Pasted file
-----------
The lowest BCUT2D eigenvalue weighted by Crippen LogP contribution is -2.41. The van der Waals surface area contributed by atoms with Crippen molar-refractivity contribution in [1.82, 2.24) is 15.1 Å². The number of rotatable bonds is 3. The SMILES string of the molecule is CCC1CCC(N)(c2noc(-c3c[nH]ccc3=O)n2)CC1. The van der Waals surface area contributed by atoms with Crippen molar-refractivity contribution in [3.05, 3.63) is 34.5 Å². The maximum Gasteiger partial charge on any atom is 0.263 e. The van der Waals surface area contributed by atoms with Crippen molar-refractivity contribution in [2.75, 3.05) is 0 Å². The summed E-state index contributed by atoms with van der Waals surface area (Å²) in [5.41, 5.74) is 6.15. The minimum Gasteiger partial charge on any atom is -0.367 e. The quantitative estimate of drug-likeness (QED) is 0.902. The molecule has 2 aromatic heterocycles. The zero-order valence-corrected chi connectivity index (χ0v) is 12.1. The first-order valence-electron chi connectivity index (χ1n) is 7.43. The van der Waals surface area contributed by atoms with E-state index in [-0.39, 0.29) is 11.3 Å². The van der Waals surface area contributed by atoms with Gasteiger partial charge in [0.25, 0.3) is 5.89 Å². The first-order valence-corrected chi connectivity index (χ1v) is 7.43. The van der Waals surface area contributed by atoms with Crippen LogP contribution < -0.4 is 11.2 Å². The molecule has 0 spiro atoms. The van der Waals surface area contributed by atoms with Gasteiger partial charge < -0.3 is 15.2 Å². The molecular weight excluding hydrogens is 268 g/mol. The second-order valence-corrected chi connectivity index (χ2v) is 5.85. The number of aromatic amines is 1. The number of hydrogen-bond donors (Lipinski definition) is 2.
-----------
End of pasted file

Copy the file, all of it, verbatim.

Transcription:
The lowest BCUT2D eigenvalue weighted by Crippen LogP contribution is -2.41. The van der Waals surface area contributed by atoms with Crippen molar-refractivity contribution in [1.82, 2.24) is 15.1 Å². The number of rotatable bonds is 3. The SMILES string of the molecule is CCC1CCC(N)(c2noc(-c3c[nH]ccc3=O)n2)CC1. The van der Waals surface area contributed by atoms with Crippen molar-refractivity contribution in [3.05, 3.63) is 34.5 Å². The maximum Gasteiger partial charge on any atom is 0.263 e. The van der Waals surface area contributed by atoms with Crippen molar-refractivity contribution in [2.75, 3.05) is 0 Å². The summed E-state index contributed by atoms with van der Waals surface area (Å²) in [5.41, 5.74) is 6.15. The minimum Gasteiger partial charge on any atom is -0.367 e. The quantitative estimate of drug-likeness (QED) is 0.902. The molecule has 2 aromatic heterocycles. The zero-order valence-corrected chi connectivity index (χ0v) is 12.1. The first-order valence-electron chi connectivity index (χ1n) is 7.43. The van der Waals surface area contributed by atoms with E-state index in [-0.39, 0.29) is 11.3 Å². The van der Waals surface area contributed by atoms with Gasteiger partial charge in [0.25, 0.3) is 5.89 Å². The first-order valence-corrected chi connectivity index (χ1v) is 7.43. The van der Waals surface area contributed by atoms with Crippen LogP contribution < -0.4 is 11.2 Å². The molecule has 0 spiro atoms. The van der Waals surface area contributed by atoms with Gasteiger partial charge < -0.3 is 15.2 Å². The molecular weight excluding hydrogens is 268 g/mol. The second-order valence-corrected chi connectivity index (χ2v) is 5.85. The number of aromatic amines is 1. The number of hydrogen-bond donors (Lipinski definition) is 2.